TORONTO — The Toronto Raptors have played like two different teams at times in their first-round NBA playoff series against the Indiana Pacers.
There was the squad that looked bewildered in Games 1 and 4, and there was the team that resembled the side that won 56 regular-season games in Games 2 and 3. Game 5 had a bit of everything — a brutal start, flashes of brilliance, frequent lulls, a stirring comeback and a nailbiting finish as the Raptors barely hung on for the win.
Now armed with a 3-2 lead in the best-of-seven series, head coach Dwane Casey will have his players treat Friday's Game 6 as if it's a must-win contest.
"We can't go and get ambushed," Casey said. "We've got to go in with our high-beams on, laser-like focus from the start of the game to the end of the game."
An Indiana win at Bankers Life Fieldhouse would put the pressure squarely on the Raptors, who do not exactly have a glowing playoff history. Toronto made its first post-season appearance in 2000 and has been eliminated in the first round on six of seven occasions.
The Raptors' lone second-round appearance came in 2001 after they beat the New York Knicks in a best-of-five series. Toronto was swept out of the first round by the Washington Wizards last year and fell in seven games to the Brooklyn Nets in 2014.
"What happened two years ago is in the past. As well, what happened last year is in the past," said Raptors forward Patrick Patterson. "So to think about it, to dwell on it, none of us really do that. We're focused on this opportunity that we have now with this new team, these new faces, this new coaching staff and this brand new opportunity."
The players seemed loose and relaxed during a lunch-hour practice session at BioSteel Centre on Thursday afternoon before their flight to Indianapolis. Game 7, if necessary, would be played Sunday at Air Canada Centre.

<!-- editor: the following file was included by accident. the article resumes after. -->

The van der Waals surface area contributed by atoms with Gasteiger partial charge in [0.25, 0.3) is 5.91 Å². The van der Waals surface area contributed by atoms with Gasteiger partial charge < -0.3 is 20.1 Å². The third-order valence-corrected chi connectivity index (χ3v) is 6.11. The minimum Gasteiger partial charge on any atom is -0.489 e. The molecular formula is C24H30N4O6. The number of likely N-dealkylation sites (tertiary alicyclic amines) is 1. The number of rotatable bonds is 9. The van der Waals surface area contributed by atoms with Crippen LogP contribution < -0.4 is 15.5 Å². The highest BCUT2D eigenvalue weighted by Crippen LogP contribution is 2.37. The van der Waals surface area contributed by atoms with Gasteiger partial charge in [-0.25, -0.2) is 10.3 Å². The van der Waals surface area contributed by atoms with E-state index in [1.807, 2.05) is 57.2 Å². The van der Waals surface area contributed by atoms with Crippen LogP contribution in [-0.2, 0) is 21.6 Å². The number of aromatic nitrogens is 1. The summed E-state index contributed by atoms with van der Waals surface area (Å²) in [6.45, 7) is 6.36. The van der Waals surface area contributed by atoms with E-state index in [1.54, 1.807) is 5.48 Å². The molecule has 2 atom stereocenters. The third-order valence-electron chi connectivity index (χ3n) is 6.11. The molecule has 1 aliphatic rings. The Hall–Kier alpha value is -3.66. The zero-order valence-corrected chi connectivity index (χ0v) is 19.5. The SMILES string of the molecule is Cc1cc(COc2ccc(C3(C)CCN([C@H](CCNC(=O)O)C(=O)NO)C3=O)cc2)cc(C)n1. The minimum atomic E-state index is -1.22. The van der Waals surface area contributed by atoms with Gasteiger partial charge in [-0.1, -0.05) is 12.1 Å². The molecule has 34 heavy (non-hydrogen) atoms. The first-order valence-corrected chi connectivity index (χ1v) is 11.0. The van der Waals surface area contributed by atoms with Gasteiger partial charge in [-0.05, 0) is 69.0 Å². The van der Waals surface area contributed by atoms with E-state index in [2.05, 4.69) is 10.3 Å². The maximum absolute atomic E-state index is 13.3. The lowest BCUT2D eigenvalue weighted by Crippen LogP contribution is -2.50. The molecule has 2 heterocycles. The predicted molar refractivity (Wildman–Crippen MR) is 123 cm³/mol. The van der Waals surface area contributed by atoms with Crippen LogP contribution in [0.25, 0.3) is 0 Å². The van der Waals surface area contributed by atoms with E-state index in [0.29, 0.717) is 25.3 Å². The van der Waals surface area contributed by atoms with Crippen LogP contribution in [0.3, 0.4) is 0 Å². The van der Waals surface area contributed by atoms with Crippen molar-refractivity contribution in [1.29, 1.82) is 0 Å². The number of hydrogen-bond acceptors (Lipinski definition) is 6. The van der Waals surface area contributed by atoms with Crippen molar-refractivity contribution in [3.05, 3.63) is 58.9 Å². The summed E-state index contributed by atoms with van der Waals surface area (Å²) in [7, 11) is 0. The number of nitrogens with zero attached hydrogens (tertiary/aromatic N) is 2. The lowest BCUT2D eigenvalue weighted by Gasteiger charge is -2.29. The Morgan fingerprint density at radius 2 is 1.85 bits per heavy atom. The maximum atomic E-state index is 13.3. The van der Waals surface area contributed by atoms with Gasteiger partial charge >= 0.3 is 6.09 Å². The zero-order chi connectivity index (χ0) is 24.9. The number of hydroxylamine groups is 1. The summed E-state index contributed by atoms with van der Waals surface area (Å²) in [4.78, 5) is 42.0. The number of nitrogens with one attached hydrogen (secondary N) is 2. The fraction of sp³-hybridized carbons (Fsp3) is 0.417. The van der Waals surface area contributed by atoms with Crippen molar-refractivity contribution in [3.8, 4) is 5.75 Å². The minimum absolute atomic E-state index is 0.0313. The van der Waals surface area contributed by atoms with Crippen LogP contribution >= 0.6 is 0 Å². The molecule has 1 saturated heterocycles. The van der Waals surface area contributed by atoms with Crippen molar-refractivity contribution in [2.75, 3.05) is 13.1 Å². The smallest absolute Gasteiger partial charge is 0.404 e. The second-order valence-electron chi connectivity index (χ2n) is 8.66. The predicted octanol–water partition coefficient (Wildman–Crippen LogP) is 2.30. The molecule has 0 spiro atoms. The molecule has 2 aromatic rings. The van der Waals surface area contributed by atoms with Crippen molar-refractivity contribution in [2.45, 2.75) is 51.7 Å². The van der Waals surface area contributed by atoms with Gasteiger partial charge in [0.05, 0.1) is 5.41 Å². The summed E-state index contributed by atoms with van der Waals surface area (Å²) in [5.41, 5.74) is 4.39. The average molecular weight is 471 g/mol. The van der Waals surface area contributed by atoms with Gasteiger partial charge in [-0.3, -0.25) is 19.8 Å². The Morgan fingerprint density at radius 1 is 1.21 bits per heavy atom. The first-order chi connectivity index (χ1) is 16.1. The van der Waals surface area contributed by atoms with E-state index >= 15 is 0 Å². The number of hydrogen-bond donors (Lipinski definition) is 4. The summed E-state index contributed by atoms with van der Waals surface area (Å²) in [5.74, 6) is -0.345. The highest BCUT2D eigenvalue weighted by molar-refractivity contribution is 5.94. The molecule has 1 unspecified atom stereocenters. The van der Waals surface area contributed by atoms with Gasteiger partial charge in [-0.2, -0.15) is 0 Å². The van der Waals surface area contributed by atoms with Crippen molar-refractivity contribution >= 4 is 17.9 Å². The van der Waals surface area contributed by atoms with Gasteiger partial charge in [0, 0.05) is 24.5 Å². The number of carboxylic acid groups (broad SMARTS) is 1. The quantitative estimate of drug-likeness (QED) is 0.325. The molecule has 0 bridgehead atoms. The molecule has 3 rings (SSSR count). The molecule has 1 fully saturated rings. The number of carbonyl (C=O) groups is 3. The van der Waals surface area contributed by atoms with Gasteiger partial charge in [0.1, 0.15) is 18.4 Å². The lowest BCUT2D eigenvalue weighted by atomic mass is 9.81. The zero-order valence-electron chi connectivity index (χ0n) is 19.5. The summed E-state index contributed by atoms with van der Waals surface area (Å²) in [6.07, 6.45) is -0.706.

Several Toronto players have taken a turn in the spotlight over the first five games.
Toronto centre Jonas Valanciunas posted strong numbers as the Raptors split the first two games at home. All-star guards DeMar DeRozan and Kyle Lowry rebounded after slow starts to help Toronto take Game 3 while forward Bismack Biyombo was one of the few bright spots in a Game 4 loss.
Biyombo, DeRozan and rookie Norman Powell helped the Raptors complete a comeback win at home in Game 5 to regain control of the series.
"One night, one guy might not have it," Casey said. "But that doesn't mean you give up on him and throw him in the waste bin. We've got to be consistent."
Toronto was a solid favourite entering the series. The second-seeded Raptors had 11 more regular-season wins than the Pacers.
However, Indiana has shown that it can hang with Toronto. The strong play of Paul George — who's averaging 28.8 points a game in the series — has kept the Pacers in it.
"We know it's not going to be easy," said Lowry. "We know how hard it's going to be. But we've got to go in there and play and be the more assertive team and just go out there and be more physical and just fight for it. Just fight for every inch on the floor."
With a 3-2 lead, Toronto has an 83 per cent chance of winning the series, according to basketball-reference.com.
"The opportunity is upon us and I think we just have to take advantage of it," Lowry said.
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Gregory Strong, The Canadian Press